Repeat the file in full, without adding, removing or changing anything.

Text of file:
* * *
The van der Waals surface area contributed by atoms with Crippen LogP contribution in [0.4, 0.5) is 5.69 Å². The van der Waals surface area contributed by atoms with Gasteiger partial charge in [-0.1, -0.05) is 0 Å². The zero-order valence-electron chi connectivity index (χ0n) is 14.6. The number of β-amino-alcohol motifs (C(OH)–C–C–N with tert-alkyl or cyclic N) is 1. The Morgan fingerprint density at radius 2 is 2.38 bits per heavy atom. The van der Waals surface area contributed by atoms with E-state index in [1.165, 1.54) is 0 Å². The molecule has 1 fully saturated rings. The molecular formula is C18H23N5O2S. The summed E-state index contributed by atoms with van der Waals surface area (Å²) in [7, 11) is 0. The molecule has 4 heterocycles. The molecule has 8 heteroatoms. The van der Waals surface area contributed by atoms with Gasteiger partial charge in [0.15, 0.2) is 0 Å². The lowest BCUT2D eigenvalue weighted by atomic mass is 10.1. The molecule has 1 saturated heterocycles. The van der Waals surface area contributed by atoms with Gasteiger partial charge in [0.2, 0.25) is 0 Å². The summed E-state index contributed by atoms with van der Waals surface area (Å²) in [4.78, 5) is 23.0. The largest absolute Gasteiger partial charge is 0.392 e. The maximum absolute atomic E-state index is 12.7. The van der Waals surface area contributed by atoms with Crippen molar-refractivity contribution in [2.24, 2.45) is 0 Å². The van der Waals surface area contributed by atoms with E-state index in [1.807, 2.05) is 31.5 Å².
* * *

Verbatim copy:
The van der Waals surface area contributed by atoms with Crippen LogP contribution in [0.4, 0.5) is 5.69 Å². The van der Waals surface area contributed by atoms with Gasteiger partial charge in [-0.1, -0.05) is 0 Å². The zero-order valence-electron chi connectivity index (χ0n) is 14.6. The number of β-amino-alcohol motifs (C(OH)–C–C–N with tert-alkyl or cyclic N) is 1. The Morgan fingerprint density at radius 2 is 2.38 bits per heavy atom. The van der Waals surface area contributed by atoms with E-state index in [1.165, 1.54) is 0 Å². The molecule has 1 fully saturated rings. The molecular formula is C18H23N5O2S. The summed E-state index contributed by atoms with van der Waals surface area (Å²) in [7, 11) is 0. The molecule has 4 heterocycles. The molecule has 8 heteroatoms. The van der Waals surface area contributed by atoms with Gasteiger partial charge in [0.15, 0.2) is 0 Å². The lowest BCUT2D eigenvalue weighted by atomic mass is 10.1. The molecule has 1 saturated heterocycles. The van der Waals surface area contributed by atoms with Gasteiger partial charge in [0.2, 0.25) is 0 Å². The summed E-state index contributed by atoms with van der Waals surface area (Å²) in [4.78, 5) is 23.0. The largest absolute Gasteiger partial charge is 0.392 e. The maximum absolute atomic E-state index is 12.7. The van der Waals surface area contributed by atoms with Crippen molar-refractivity contribution in [2.24, 2.45) is 0 Å². The van der Waals surface area contributed by atoms with E-state index in [1.807, 2.05) is 31.5 Å².